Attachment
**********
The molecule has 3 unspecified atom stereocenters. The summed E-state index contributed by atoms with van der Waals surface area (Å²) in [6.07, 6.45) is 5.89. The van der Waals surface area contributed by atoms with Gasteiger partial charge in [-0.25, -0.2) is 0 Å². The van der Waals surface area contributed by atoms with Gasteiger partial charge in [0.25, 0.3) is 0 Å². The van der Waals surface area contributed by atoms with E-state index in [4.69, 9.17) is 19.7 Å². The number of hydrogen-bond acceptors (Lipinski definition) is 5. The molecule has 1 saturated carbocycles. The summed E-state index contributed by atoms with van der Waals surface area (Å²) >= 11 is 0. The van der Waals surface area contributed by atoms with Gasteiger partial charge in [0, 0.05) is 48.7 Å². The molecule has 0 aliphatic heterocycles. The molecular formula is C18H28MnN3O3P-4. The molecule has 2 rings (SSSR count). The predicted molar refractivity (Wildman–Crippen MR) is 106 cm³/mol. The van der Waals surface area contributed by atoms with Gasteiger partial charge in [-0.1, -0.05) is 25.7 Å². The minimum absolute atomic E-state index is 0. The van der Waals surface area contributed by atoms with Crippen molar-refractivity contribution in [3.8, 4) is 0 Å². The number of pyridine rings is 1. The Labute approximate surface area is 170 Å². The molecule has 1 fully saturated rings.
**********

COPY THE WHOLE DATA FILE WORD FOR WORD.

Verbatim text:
The molecule has 3 unspecified atom stereocenters. The summed E-state index contributed by atoms with van der Waals surface area (Å²) in [6.07, 6.45) is 5.89. The van der Waals surface area contributed by atoms with Gasteiger partial charge in [-0.25, -0.2) is 0 Å². The van der Waals surface area contributed by atoms with Gasteiger partial charge in [0.25, 0.3) is 0 Å². The van der Waals surface area contributed by atoms with E-state index in [4.69, 9.17) is 19.7 Å². The number of hydrogen-bond acceptors (Lipinski definition) is 5. The molecule has 1 saturated carbocycles. The summed E-state index contributed by atoms with van der Waals surface area (Å²) >= 11 is 0. The van der Waals surface area contributed by atoms with Gasteiger partial charge in [0, 0.05) is 48.7 Å². The molecule has 0 aliphatic heterocycles. The molecular formula is C18H28MnN3O3P-4. The molecule has 2 rings (SSSR count). The predicted molar refractivity (Wildman–Crippen MR) is 106 cm³/mol. The van der Waals surface area contributed by atoms with Gasteiger partial charge in [-0.1, -0.05) is 25.7 Å². The minimum absolute atomic E-state index is 0. The van der Waals surface area contributed by atoms with Crippen molar-refractivity contribution in [3.8, 4) is 0 Å². The number of pyridine rings is 1. The Labute approximate surface area is 170 Å². The molecule has 1 fully saturated rings.